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Forensic detection of explosives in the wastewater system: Implications for intelligence gathering

Gamble, SC; (2016) Forensic detection of explosives in the wastewater system: Implications for intelligence gathering. Doctoral thesis , UCL (University College London). Green open access

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Abstract

Forensic evidence has traditionally been used in the detection of crime. However, the potential for such evidence to be used for the prevention or disruption of crimes has not yet been fully realised. There is significant potential for measuring trace levels of explosives in the wastewater system to offer a viable form of forensic intelligence to inform on-going criminal and counter-terrorism investigations. This research addresses the need to provide an empirical evidence base for the monitoring of trace explosives, utilising the wastewater analysis approach to contribute to identifying the provenance of the illegal manufacture of homemade explosives (HMEs) for use in improvised explosive devices. Building upon the well-established approach of wastewater analysis for illicit drug consumption estimates and other important emerging pollutants in the environment, this work identifies the potential for trace explosives detection in situ in the sewerage network by identifying key field- and lab-based methods for this purpose. This research presents the development of solid phase extraction methods for the analysis of trace explosives in influent wastewater samples and the development of liquid-chromatography-mass spectrometry methods for the quantification of trace levels of hexamethylene triperoxide diamine (HMTD) and pentaerythritol tetranitrate (PETN). In addition, the use of passive sampling devices for the collection, pre-concentration and extraction of trace explosives as an alternative to the frequently used grab sampling and solid phase extraction methods is explored. The implementation of these methodologies to achieve ‘forensic intelligence’ for the prevention and disruption of criminal activity is also explored with examples of how this data could be mapped in future work using electronic data and predictive modelling. The implications for incorporating such findings with other forms of intelligence to determine attribution are addressed.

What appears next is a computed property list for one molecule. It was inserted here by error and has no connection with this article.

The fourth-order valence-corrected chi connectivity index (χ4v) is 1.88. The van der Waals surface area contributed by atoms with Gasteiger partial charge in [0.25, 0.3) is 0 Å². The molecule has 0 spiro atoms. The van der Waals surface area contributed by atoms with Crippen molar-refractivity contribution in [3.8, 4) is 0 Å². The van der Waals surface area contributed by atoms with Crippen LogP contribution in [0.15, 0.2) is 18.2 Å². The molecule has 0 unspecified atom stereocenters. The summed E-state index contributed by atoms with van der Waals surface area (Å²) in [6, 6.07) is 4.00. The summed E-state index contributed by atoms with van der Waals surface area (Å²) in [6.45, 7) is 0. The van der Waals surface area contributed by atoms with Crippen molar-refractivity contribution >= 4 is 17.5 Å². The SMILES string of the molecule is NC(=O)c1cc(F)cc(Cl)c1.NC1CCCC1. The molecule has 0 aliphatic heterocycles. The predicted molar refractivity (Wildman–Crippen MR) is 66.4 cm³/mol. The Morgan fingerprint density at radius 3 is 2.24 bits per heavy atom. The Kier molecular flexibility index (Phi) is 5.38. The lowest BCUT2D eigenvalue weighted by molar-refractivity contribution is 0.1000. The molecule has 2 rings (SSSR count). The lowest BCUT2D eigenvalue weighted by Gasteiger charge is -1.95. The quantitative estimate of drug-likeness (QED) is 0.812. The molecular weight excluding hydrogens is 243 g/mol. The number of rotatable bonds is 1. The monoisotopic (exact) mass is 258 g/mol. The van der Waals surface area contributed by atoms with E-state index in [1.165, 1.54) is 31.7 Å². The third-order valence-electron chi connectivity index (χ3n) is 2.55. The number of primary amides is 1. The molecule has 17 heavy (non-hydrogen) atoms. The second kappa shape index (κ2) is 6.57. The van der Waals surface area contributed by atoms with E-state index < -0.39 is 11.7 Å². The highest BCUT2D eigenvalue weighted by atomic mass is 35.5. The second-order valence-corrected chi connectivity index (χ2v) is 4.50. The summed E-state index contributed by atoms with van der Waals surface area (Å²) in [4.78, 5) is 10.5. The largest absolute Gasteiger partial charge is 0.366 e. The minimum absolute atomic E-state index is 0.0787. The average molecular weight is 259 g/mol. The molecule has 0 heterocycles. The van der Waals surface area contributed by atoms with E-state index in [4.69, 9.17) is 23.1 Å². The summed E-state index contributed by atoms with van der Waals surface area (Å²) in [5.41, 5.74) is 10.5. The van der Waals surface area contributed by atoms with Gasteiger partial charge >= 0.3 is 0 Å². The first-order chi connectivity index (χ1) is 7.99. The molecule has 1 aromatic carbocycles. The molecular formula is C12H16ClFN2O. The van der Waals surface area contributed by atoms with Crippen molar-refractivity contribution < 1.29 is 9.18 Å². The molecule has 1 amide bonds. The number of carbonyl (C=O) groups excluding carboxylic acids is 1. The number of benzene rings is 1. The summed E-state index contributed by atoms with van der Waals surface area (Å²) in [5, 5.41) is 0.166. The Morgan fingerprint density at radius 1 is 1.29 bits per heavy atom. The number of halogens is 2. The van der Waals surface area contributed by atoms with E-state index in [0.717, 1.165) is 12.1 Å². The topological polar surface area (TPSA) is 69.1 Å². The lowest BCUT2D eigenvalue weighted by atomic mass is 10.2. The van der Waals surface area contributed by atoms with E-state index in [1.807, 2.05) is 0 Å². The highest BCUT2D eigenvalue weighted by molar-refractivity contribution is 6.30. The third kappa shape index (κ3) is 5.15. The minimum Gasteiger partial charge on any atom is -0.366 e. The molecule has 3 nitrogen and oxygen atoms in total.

Type: Thesis (Doctoral)
Title: Forensic detection of explosives in the wastewater system: Implications for intelligence gathering
Event: UCL
Open access status: An open access version is available from UCL Discovery
Language: English
UCL classification: UCL > Provost and Vice Provost Offices
UCL > Provost and Vice Provost Offices > UCL BEAMS
UCL > Provost and Vice Provost Offices > UCL BEAMS > Faculty of Engineering Science
UCL > Provost and Vice Provost Offices > UCL BEAMS > Faculty of Engineering Science > Dept of Security and Crime Science
URI: https://discovery.ucl.ac.uk/id/eprint/1532828
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